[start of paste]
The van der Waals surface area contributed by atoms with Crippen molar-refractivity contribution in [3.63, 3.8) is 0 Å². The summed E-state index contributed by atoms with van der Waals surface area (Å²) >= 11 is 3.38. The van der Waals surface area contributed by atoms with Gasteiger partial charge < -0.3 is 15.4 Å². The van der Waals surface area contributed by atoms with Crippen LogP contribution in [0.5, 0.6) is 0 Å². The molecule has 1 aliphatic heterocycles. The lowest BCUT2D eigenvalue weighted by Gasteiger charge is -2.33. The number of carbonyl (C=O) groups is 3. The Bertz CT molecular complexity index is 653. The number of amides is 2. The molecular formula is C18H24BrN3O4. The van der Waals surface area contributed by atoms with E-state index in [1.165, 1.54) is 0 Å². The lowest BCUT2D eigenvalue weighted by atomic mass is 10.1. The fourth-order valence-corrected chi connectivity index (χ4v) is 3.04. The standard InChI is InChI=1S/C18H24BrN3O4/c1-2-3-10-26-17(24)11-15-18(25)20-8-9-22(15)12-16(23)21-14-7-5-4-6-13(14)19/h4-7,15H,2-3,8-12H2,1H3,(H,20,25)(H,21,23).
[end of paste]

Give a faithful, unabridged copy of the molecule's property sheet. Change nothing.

The van der Waals surface area contributed by atoms with Crippen molar-refractivity contribution in [3.63, 3.8) is 0 Å². The summed E-state index contributed by atoms with van der Waals surface area (Å²) >= 11 is 3.38. The van der Waals surface area contributed by atoms with Gasteiger partial charge < -0.3 is 15.4 Å². The van der Waals surface area contributed by atoms with Crippen LogP contribution in [0.5, 0.6) is 0 Å². The molecule has 1 aliphatic heterocycles. The lowest BCUT2D eigenvalue weighted by Gasteiger charge is -2.33. The number of carbonyl (C=O) groups is 3. The Bertz CT molecular complexity index is 653. The number of amides is 2. The molecular formula is C18H24BrN3O4. The van der Waals surface area contributed by atoms with E-state index in [1.165, 1.54) is 0 Å². The lowest BCUT2D eigenvalue weighted by atomic mass is 10.1. The fourth-order valence-corrected chi connectivity index (χ4v) is 3.04. The standard InChI is InChI=1S/C18H24BrN3O4/c1-2-3-10-26-17(24)11-15-18(25)20-8-9-22(15)12-16(23)21-14-7-5-4-6-13(14)19/h4-7,15H,2-3,8-12H2,1H3,(H,20,25)(H,21,23).